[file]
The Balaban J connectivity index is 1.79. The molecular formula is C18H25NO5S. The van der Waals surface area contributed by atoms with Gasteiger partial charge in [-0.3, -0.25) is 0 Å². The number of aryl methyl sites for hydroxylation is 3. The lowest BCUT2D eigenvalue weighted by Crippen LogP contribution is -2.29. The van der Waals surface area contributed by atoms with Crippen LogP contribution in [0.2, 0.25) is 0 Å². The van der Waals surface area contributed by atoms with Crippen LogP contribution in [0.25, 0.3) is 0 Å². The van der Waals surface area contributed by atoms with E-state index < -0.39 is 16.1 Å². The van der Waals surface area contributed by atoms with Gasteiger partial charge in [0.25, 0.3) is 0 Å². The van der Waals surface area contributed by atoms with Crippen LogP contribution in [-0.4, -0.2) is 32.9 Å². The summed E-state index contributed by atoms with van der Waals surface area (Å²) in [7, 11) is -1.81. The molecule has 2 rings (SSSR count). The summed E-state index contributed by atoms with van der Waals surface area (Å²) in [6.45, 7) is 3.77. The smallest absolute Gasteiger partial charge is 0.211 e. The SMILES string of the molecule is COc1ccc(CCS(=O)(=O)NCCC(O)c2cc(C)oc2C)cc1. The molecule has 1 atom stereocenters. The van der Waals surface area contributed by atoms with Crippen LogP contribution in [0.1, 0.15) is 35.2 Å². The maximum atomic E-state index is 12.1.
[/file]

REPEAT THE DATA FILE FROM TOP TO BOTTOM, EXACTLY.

The Balaban J connectivity index is 1.79. The molecular formula is C18H25NO5S. The van der Waals surface area contributed by atoms with Gasteiger partial charge in [-0.3, -0.25) is 0 Å². The number of aryl methyl sites for hydroxylation is 3. The lowest BCUT2D eigenvalue weighted by Crippen LogP contribution is -2.29. The van der Waals surface area contributed by atoms with Crippen LogP contribution in [0.2, 0.25) is 0 Å². The van der Waals surface area contributed by atoms with Crippen LogP contribution in [0.25, 0.3) is 0 Å². The van der Waals surface area contributed by atoms with E-state index < -0.39 is 16.1 Å². The van der Waals surface area contributed by atoms with Gasteiger partial charge in [0.25, 0.3) is 0 Å². The van der Waals surface area contributed by atoms with Crippen LogP contribution in [-0.4, -0.2) is 32.9 Å². The summed E-state index contributed by atoms with van der Waals surface area (Å²) in [7, 11) is -1.81. The molecule has 2 rings (SSSR count). The summed E-state index contributed by atoms with van der Waals surface area (Å²) in [6.45, 7) is 3.77. The smallest absolute Gasteiger partial charge is 0.211 e. The SMILES string of the molecule is COc1ccc(CCS(=O)(=O)NCCC(O)c2cc(C)oc2C)cc1. The molecule has 1 atom stereocenters. The van der Waals surface area contributed by atoms with Crippen LogP contribution in [0.1, 0.15) is 35.2 Å². The maximum atomic E-state index is 12.1.